What are the recommendations for the use of CT scanning in the diagnosis of nephrolithiasis?

Updated: Jun 21, 2018
  • Author: Chirag N Dave, MD; Chief Editor: Bradley Fields Schwartz, DO, FACS  more...
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Answer

In current clinical practice, the renal colic noncontrast CT scan is the standard of care in most EDs when a patient is thought to have renal colic or presents with acute flank pain. Guidelines from the American College of Radiology (ACR) recommend noncontrast CT as the most appropriate radiologic procedure for both suspected stone disease and recurrent symptoms of stone disease. Reduced-dose techniques are preferred. [39]

Because of the limitations of CT scans, some urologists request additional studies, such as KUB radiography or IVP, to help them make critical decisions about management, follow-up, and possible surgical interventions. In cases of suspected stone disease in pregnant patients and in patients allergic to iodinated contrast or when noncontrast CT is unavailable, the ACR considers ultrasonography of the kidney and bladder retroperitoneal with Doppler and KUB the preferred examination. [39]

As noted earlier, obtaining a KUB radiograph when a renal colic CT scan study is performed for acute flank pain provides more precise information about the size and shape of any stone and quickly reveals whether stones are nonopaque and radiolucent. Follow-up evaluations are easier because only a repeat KUB radiograph is needed for comparison. A KUB radiograph also helps the urologist determine if a stone will be visible on fluoroscopic images, which is useful for possible shockwave lithotripsy since for most lithotripters used in the United States, fluoroscopic visualization is needed for stone targeting and positioning.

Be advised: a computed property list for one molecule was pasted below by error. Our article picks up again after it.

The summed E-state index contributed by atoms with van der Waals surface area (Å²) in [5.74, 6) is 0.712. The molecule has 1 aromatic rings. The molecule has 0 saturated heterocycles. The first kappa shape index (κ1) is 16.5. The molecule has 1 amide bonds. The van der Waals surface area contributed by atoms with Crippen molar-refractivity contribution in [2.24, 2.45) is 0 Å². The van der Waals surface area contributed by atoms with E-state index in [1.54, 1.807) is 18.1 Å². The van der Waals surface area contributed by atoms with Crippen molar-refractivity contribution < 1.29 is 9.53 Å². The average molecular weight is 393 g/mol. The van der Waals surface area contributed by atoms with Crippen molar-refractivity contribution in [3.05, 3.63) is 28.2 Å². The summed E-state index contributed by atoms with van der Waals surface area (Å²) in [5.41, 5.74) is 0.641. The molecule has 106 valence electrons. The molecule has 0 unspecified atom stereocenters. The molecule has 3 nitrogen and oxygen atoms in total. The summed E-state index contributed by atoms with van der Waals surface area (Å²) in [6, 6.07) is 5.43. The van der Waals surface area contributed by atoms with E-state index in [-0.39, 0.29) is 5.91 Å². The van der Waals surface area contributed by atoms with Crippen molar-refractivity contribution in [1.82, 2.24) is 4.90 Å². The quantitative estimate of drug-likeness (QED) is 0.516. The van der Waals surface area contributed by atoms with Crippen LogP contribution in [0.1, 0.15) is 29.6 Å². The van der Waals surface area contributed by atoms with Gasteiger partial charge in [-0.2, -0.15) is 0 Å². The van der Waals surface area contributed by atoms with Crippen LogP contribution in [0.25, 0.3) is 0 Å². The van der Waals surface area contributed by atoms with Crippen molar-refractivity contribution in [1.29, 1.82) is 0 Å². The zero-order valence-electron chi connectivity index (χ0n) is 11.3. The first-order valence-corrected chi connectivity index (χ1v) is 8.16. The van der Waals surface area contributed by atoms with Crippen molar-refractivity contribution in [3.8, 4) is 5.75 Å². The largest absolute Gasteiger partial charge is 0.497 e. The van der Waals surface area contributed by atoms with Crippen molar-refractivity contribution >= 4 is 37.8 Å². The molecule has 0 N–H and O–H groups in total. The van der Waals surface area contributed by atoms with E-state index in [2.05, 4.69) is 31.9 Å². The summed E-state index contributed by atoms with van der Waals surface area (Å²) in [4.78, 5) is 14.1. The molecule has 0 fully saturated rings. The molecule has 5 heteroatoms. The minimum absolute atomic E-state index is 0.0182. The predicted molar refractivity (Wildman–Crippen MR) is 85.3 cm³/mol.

While the addition of an abdominal flat plate study (KUB radiograph) adds to the overall financial cost and requires additional time, the extra information the study provides is often quite valuable and ultimately beneficial to the patient. If the stone is visible on the CT scout image, however, then this provides the same information as a KUB and thus the latter is not needed.


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